I've got a C program that reads from stdin and does some operations. I am asked to enter information periodically (every 20 sec), and leave the user interaction the same while doing some tests.

Is this possible without modifing the C program? I have already done a shell script that echoes the information periodically (to its stdout), so the idea is to connect this shell and the normal stdin to only one stdin (an inverse tee).

I tried (./periodic.sh; cat) > ./myprogram , which doesn't work because it is waiting the script to end (and the same the other way round).

  • Yes, that is what I want, but I also want to use "normal" stdin (keyboard writing) to "myprogram". I want both entries to the program.
    – markmb
    Apr 1, 2014 at 7:23

2 Answers 2


To accomplish this you can use a "socket" in the middle. You would setup a socket file (e.g. /tmp/program.socket and then adapt your program to read from that instead of stdin.

Then you can have as many programs as needed writing to said socket.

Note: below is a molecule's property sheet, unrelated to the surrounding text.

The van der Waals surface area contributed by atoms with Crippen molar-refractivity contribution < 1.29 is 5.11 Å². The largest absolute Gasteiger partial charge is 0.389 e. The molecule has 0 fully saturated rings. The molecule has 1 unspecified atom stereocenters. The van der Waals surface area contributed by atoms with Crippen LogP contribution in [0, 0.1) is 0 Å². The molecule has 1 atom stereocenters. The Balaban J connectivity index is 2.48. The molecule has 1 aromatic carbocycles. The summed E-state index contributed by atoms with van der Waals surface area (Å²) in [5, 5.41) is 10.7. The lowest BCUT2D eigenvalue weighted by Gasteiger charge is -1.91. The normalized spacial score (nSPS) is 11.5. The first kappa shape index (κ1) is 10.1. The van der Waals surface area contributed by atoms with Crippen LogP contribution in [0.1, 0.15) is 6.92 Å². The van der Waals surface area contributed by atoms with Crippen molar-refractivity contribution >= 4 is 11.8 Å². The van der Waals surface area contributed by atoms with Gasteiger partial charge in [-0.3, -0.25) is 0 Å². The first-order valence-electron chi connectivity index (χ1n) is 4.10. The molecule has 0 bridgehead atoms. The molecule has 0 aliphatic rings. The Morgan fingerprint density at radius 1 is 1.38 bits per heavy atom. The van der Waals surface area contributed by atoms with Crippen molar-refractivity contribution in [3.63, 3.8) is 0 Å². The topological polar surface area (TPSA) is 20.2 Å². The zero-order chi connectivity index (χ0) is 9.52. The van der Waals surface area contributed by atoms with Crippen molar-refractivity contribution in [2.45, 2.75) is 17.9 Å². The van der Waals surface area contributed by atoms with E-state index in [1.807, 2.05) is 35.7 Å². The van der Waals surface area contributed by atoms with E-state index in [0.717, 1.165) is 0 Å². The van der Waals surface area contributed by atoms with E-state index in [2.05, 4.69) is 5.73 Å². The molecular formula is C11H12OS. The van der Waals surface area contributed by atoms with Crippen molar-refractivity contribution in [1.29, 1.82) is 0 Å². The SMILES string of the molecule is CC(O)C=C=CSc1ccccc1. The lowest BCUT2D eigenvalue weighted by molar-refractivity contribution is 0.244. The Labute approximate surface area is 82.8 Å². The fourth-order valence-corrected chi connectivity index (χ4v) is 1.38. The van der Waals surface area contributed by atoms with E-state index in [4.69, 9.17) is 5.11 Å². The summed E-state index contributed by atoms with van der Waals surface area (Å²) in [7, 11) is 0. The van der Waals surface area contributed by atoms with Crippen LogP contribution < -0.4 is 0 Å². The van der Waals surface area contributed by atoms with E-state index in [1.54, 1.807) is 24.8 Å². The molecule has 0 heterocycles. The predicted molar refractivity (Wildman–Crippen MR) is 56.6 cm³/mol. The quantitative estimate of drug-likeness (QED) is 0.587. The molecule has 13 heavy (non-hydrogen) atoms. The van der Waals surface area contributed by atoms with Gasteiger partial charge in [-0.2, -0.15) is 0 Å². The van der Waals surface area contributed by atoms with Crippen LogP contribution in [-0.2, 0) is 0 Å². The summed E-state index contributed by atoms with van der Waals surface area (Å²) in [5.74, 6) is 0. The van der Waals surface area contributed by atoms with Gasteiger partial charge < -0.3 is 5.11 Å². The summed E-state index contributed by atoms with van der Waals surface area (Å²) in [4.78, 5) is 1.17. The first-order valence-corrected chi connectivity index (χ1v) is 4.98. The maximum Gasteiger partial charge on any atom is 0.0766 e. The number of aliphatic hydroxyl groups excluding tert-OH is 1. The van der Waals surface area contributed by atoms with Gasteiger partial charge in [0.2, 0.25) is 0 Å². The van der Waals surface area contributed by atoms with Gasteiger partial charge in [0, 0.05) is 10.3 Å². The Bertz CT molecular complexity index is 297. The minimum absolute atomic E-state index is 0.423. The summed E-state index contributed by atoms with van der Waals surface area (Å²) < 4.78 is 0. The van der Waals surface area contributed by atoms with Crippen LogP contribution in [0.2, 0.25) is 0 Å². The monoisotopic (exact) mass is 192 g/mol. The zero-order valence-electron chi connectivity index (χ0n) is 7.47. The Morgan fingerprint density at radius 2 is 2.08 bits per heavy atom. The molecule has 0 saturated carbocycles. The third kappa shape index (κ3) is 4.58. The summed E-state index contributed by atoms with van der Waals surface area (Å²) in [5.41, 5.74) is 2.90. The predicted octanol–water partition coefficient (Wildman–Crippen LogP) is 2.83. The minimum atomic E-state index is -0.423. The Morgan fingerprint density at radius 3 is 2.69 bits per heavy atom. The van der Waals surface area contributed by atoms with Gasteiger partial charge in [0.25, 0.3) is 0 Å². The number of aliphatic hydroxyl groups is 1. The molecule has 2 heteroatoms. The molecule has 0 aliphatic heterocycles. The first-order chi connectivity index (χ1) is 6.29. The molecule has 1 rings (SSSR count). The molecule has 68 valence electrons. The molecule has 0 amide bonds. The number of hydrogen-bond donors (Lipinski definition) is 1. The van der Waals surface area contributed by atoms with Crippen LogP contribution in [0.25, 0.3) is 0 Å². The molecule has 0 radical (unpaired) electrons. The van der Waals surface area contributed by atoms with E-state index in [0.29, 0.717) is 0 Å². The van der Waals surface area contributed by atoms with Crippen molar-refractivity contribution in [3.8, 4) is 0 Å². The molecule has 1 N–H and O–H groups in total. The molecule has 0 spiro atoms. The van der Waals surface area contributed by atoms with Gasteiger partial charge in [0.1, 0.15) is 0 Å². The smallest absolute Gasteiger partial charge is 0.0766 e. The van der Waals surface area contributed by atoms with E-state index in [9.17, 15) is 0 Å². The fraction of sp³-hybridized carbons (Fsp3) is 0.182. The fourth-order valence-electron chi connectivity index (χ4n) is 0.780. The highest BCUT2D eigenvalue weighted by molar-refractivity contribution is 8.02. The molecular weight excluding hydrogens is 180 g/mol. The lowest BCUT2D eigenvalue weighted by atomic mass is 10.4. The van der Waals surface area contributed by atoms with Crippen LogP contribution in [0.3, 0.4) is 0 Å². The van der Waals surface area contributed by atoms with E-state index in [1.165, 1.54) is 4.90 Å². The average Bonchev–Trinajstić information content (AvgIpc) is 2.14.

• I wanted to avoid modifying the program. I tried with a pipe and shell commands, but I have not been able to achieve the results I want (everything gets mixed at the end). If I can't find a solution, I'll modify the program.
    – markmb
    Apr 1, 2014 at 10:03

Your script is not working, not because "./myprogram" is waiting for your script to end, but because "./myprogram" is waiting for the indefinite "cat" to end you started in your subshell "( ... )".

Even though your question is very vague, I'm guessing you need to learn how to use pipes.

mkfifo mypipe
while true; do
    ./periodic.sh > mypipe &
    ./myprogram < mypipe

This code will forever wait for your input to "./periodic.sh", once you provide that, it will be passed to the pipe "mypipe" (in the background), then "./myprogram" will process it's output.

Hope this is what you've been looking for. As I said before, your question is a little vague.

Have fun.

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